TFA has become entrenched as a powerful force in education, shaping classrooms through its teachers and influencing, to some degree, how our society thinks about teachers as levers to address educational injustice. This commentary focuses on one of the means by which TFA influences society’s conceptualization of teaching- the message that TFA broadcasts via its official statements on its organization’s web site. While TFA’s website is comprehensive, and the totality of text is lengthy, this paper limits its discussion to the mission, vision, and core values statements as content for review. The purpose is to uncover the implicit, and sometimes explicit, model that TFA puts forth as descriptive of how teachers work to address the inequity and inequality in education. To fulfill this purpose, the discussion is developed in the following order: the limitations and affordances of reviewing organizations’ official statements are considered; the TFA framework is summarized in order to uncover its model of teaching as a lever to address inequity and inequality; TFA’s framework and model are critiqued using selected perspectives from the literature; and, a few conclusions and implications are put forth.
High-stakes tests and testing policies are now being reinforced with value-added teacher assessment. But gains in tests scores from one year to the next are not the only value that teachers add. Forty years of data from the National Opinion Research Center suggests that teachers' own values may help stabilize our increasingly unsteady democracy.
The "flipped classroom" is indicative of the American penchant for turning to technology to solve the problems of k-12 public education. The essay addresses the extent to which expenditures on technology provide viable solutions.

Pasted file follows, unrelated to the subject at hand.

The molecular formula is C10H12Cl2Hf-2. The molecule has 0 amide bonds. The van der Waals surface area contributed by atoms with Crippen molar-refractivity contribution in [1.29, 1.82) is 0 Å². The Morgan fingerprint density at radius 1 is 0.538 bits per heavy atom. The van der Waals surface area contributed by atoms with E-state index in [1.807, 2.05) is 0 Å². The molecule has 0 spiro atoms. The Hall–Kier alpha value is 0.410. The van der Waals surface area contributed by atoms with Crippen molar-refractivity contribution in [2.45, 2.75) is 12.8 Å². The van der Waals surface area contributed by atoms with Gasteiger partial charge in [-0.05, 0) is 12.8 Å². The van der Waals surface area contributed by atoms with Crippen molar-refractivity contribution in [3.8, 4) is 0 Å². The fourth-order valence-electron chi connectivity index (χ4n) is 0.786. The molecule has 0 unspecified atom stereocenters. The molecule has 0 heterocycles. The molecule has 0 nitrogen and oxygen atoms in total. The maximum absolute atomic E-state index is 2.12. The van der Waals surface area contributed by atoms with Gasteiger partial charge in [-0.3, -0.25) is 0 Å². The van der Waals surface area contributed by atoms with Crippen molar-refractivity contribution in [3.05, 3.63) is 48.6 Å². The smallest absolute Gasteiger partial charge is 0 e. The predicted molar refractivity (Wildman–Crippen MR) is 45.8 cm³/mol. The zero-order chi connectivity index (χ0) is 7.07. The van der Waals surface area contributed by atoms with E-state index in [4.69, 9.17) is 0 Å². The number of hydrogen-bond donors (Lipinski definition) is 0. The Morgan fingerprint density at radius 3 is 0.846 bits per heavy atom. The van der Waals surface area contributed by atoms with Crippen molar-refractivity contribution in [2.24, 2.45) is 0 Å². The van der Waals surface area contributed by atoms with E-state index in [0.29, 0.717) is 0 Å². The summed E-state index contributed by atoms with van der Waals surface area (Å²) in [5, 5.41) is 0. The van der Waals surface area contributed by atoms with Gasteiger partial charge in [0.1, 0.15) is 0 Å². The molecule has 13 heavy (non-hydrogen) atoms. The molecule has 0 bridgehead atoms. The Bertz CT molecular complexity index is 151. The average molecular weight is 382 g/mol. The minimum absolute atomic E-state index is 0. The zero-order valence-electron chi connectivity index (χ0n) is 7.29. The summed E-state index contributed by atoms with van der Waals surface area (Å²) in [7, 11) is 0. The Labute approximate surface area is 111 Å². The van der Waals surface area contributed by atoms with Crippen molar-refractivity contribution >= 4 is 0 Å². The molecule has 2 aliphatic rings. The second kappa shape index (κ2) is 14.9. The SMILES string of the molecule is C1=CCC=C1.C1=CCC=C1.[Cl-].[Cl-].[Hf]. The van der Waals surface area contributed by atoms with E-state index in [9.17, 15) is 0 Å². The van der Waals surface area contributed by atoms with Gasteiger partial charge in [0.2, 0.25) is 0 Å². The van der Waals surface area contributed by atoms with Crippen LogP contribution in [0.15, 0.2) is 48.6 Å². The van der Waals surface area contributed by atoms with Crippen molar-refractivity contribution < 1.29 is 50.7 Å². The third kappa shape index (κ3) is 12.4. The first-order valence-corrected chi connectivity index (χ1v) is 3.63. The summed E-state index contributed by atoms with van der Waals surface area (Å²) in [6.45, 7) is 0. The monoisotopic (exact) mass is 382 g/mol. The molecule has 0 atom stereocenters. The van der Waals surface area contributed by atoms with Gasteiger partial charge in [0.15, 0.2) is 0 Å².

This commentary offers a classification of twelve different approaches that charter schools use to structure their student enrollment. These practices impact the likelihood of students enrolling with a given set of characteristics, be it higher (or lower) test scores, students with ‘expensive’ disabilities, English learners, students of color, or students in poverty.
This is a response to a recent commentary that critiqued the use of data in education was leading to an obsession with quantitative reasoning and undermining core educational values. The author agrees with many of the concerns and presents an alternative argument drawing off of a new book titled “Assessing the Educational Data Movement” that frames the use of data in sociotechnical terms. He issues a call for inclusive dialog where the important perspectives of practitioners can be considered systemically alongside other values for educational data.
The continued negative influence of standardized testing as the primary mechanism of accountability authorized by the No Child Left Behind Act is having a disastrous impact on teaching and learning in schools. I suggest focusing teacher preparation work more explicitly on helping prospective teachers understand these impacts so they may be empowered to address them effectively.
This commentary highlights findings from a study recently completed comparing minority graduation rates of NYC-area Catholic colleges and public universities. The authors argue that the reason why the Catholic colleges are doing better than the CUNY schools is because of a difference in college cultures, and, in particular, an emphasis on career development. Their surveys and interviews provide evidence that the NYC-area Catholic colleges offer a model to schools wishing to improve graduation rates among minority and first-generation populations.
Protecting the Legal Rights of LGBT Students to Attend the Prom